Help!! In Desperate Need Of Cake Recipe

Baking By amidiane Updated 23 Sep 2011 , 12:39pm by scp1127

amidiane Posted 22 Sep 2011 , 9:48pm
post #1 of 6

I have a fairly large customer base and growing. If I have a customer who knows what flavor (choc, white, ect) they want, I will give them several different recipes to choose from. I am yet to find a customer that chooses a sample from scratch over a cake mix sample. I am looking for a recipe of any flavor that is as good or better than a boxed mix. Any suggestions? Thx!!!!

5 replies
scp1127 Posted 23 Sep 2011 , 5:26am
post #2 of 6

There are multi thousands of recipes better than a box mix. The problem is the execution. A baker not skilled in scratch baking is not going to be able to bake a better cake. There are no shortcuts. You must start at the beginning, learn the chemistry, proper method, how to determine a balanced recipe, and then practice, practice, practice.

Scratch baking is a learned skill that few choose to master. If you really want to learn, pay close attention to the many scratch baking threads on this site. Bake the cakes along with us and we will help you through it.

JanH Posted 23 Sep 2011 , 6:07am
post #3 of 6

Why not try the WASC cake (and variations) - it's a doctored cake mix recipe that combines the reliability of a cake mix cake with a more homemade taste.

Everything you need to know to make, decorate and assemble tiered/stacked/layer cakes:

http://cakecentral.com/cake-decorating-ftopict-605188-.html

Above super thread has popular CC recipes for crusting American buttercreams, several types of fondant and doctored cake mix (WASC and other flavor variations) - and so much more!

Scratch recipes recommended by CC members:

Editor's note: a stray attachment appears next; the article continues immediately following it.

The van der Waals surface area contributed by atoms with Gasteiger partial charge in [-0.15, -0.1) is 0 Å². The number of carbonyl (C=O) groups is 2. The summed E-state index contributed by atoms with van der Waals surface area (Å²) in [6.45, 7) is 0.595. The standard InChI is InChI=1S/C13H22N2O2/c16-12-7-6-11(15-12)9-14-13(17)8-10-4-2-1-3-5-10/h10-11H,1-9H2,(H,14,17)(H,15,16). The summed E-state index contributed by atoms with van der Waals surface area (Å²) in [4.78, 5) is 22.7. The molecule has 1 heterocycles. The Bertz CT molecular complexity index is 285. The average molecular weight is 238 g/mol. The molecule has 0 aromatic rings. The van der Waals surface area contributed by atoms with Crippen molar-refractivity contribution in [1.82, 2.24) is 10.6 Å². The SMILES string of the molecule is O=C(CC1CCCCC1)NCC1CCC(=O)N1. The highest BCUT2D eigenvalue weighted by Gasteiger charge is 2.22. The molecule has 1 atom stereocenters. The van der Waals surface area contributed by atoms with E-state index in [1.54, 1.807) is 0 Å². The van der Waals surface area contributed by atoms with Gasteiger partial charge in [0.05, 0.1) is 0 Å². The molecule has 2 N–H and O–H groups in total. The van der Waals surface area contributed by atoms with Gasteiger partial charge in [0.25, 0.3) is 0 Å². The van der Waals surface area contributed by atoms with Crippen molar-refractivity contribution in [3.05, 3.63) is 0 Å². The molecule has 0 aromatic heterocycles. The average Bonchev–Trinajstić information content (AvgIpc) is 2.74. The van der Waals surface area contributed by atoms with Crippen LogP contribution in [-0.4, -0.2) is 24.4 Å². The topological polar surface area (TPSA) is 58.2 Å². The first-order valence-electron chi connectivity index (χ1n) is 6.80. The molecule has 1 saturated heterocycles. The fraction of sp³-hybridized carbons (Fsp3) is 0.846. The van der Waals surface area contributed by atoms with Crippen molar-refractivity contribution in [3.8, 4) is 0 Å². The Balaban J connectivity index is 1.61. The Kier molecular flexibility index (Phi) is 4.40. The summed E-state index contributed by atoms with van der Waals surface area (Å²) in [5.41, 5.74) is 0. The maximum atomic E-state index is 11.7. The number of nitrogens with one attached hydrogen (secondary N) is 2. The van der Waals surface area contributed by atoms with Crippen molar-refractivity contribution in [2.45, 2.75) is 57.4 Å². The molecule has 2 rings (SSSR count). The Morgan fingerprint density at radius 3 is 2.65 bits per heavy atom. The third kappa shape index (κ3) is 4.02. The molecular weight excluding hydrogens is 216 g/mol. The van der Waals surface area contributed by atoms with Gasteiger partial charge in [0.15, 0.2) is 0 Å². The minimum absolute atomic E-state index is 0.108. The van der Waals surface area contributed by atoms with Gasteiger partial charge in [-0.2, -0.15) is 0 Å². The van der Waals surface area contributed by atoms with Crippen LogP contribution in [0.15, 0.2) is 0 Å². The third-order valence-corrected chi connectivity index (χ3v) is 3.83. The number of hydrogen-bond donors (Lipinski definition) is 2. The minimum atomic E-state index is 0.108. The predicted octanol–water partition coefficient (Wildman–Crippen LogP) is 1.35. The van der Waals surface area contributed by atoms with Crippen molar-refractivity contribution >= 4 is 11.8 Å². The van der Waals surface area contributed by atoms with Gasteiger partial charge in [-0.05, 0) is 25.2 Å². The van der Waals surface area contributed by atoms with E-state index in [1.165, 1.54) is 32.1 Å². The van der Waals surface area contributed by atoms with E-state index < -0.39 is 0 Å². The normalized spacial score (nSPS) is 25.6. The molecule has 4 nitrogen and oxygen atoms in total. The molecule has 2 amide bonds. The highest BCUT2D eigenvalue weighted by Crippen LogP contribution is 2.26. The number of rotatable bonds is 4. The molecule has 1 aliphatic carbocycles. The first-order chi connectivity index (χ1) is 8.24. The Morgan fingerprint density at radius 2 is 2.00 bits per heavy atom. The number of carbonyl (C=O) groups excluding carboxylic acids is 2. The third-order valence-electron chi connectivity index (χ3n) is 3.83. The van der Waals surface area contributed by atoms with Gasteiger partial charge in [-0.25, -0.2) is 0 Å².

http://cakecentral.com/cake-decorating-ftopict-440803-scartch.html

A great site for learning proper baking techniques:

www.joyofbaking.com

HTH

Apti Posted 23 Sep 2011 , 6:30am
post #4 of 6

I agree with scp1127 that scratch cakes take a tremendous commitment on the part of a baker before that baker ends up with consistent results.

I choose to use a box mix (Duncan Hines) as the base for all my cakes since I started this hobby 2 yrs ago. The commercial emulsifiers allow a consistent result every single time, and by the time I add all the doctored ingredients I have created a fabulous, tasty creation that is light years from a box mix. Using a box mix as a base allows me to bake on rainy days, humid days, hot days, cold days--all with the SAME results. (I recently made 4 separate cakes, Red Velvet, Sour Cream Chocolate, Lemon Poppy Seed, and Sour Cream white for a 100th birthday. The 200 guests went NUTS over the taste of the cakes and fillings. NUTS! All 4 cakes utilized boxes of Duncan Hines as the base mix.)

If your customers are tasting the available options and choosing the box mix, WHY do you want to change to scratch? They obviously prefer the taste of the version made with a box mix. It is easier and more profitable for you to create cakes with a box mix as the base.

Are you doctoring your box mixes? A book I strongly recommend to everyone is "The Cake Mix Doctor" by Anne Byrn. ISBN-10: 0761117199

cabecakes Posted 23 Sep 2011 , 6:52am
post #5 of 6

I use all 3 methods: box mix, doctored mix, and scratch cakes. I use only Duncan Hines Moist Deluxe for my doctored or box mixing. With a WASC you can add various flavors and create multiple flavored cakes by using flavorings/extracts, coffee creamers, oils, syrups and spices. I would suggest trying a few of each type. I would also suggest checking out the recipe section of this website and other food sites. Experiment and tweek until you get the flavors you want. I have a Snickerdoodle cake in the recipe section that is a doctored mix...you may want to check it out...it always gets rave reviews.

scp1127 Posted 23 Sep 2011 , 12:39pm
post #6 of 6

Apti is right. A doctored mix is a better way to go while you learn. Don't try to offer a scratch recipe to your clients until it is perfected.

Scratch baking is like taking up painting or tennis. If it is not for you, you will hate the process. And the failures... which I still have when I develop a recipe, are still no fun. But the satisfaction of the creation is worth the hard work... but only if you love it. The box mixes take out the faiure components. They are designed to produce a good result even with over/underbaking, wrong ingredient amounts, over/undermixing, cheap pans... all of the things that make a scratch cake fail.

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